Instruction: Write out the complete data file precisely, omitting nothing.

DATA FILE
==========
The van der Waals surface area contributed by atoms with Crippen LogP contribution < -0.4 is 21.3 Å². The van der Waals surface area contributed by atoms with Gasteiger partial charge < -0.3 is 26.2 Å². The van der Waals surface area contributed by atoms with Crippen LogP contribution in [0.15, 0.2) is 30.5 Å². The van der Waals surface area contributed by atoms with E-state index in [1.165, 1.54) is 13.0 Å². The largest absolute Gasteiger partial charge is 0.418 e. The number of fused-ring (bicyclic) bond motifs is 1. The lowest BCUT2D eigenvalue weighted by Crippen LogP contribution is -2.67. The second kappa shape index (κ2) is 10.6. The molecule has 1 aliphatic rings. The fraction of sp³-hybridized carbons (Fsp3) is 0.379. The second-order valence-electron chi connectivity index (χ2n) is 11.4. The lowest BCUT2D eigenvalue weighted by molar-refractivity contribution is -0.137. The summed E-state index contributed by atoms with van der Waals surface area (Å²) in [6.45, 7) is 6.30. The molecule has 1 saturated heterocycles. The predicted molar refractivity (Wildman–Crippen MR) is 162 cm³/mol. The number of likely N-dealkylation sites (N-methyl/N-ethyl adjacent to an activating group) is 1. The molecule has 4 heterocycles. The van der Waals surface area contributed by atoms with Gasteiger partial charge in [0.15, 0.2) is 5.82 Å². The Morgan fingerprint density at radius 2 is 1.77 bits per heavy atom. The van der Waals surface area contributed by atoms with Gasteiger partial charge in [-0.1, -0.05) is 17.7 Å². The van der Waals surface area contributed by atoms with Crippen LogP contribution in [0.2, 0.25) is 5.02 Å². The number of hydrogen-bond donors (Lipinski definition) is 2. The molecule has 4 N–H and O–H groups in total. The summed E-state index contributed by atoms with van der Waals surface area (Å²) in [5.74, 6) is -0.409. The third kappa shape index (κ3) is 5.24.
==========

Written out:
The van der Waals surface area contributed by atoms with Crippen LogP contribution < -0.4 is 21.3 Å². The van der Waals surface area contributed by atoms with Gasteiger partial charge < -0.3 is 26.2 Å². The van der Waals surface area contributed by atoms with Crippen LogP contribution in [0.15, 0.2) is 30.5 Å². The van der Waals surface area contributed by atoms with E-state index in [1.165, 1.54) is 13.0 Å². The largest absolute Gasteiger partial charge is 0.418 e. The number of fused-ring (bicyclic) bond motifs is 1. The lowest BCUT2D eigenvalue weighted by Crippen LogP contribution is -2.67. The second kappa shape index (κ2) is 10.6. The molecule has 1 aliphatic rings. The fraction of sp³-hybridized carbons (Fsp3) is 0.379. The second-order valence-electron chi connectivity index (χ2n) is 11.4. The lowest BCUT2D eigenvalue weighted by molar-refractivity contribution is -0.137. The summed E-state index contributed by atoms with van der Waals surface area (Å²) in [6.45, 7) is 6.30. The molecule has 1 saturated heterocycles. The predicted molar refractivity (Wildman–Crippen MR) is 162 cm³/mol. The number of likely N-dealkylation sites (N-methyl/N-ethyl adjacent to an activating group) is 1. The molecule has 4 heterocycles. The van der Waals surface area contributed by atoms with Gasteiger partial charge in [0.15, 0.2) is 5.82 Å². The Morgan fingerprint density at radius 2 is 1.77 bits per heavy atom. The van der Waals surface area contributed by atoms with Gasteiger partial charge in [-0.1, -0.05) is 17.7 Å². The van der Waals surface area contributed by atoms with Crippen LogP contribution in [0.2, 0.25) is 5.02 Å². The number of hydrogen-bond donors (Lipinski definition) is 2. The molecule has 4 N–H and O–H groups in total. The summed E-state index contributed by atoms with van der Waals surface area (Å²) in [5.74, 6) is -0.409. The third kappa shape index (κ3) is 5.24.